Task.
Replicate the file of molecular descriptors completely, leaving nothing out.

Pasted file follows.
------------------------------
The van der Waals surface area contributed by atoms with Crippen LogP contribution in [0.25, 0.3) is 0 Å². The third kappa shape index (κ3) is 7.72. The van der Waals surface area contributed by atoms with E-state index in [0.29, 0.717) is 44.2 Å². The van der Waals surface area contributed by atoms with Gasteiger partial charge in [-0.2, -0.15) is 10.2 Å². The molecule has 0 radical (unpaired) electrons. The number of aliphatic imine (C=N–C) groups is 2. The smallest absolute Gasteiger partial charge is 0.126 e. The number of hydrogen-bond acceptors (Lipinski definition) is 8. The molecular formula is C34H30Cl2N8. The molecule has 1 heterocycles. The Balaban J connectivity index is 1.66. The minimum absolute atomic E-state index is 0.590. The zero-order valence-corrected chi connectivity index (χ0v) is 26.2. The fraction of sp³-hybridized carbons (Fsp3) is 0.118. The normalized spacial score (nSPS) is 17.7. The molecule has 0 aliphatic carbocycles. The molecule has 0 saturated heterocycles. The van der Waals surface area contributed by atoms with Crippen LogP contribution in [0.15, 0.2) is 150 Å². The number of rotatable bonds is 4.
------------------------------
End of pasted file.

The van der Waals surface area contributed by atoms with Crippen LogP contribution in [0.25, 0.3) is 0 Å². The third kappa shape index (κ3) is 7.72. The van der Waals surface area contributed by atoms with E-state index in [0.29, 0.717) is 44.2 Å². The van der Waals surface area contributed by atoms with Gasteiger partial charge in [-0.2, -0.15) is 10.2 Å². The molecule has 0 radical (unpaired) electrons. The number of aliphatic imine (C=N–C) groups is 2. The smallest absolute Gasteiger partial charge is 0.126 e. The number of hydrogen-bond acceptors (Lipinski definition) is 8. The molecular formula is C34H30Cl2N8. The molecule has 1 heterocycles. The Balaban J connectivity index is 1.66. The minimum absolute atomic E-state index is 0.590. The zero-order valence-corrected chi connectivity index (χ0v) is 26.2. The fraction of sp³-hybridized carbons (Fsp3) is 0.118. The normalized spacial score (nSPS) is 17.7. The molecule has 0 aliphatic carbocycles. The molecule has 0 saturated heterocycles. The van der Waals surface area contributed by atoms with Crippen LogP contribution in [0.15, 0.2) is 150 Å². The number of rotatable bonds is 4.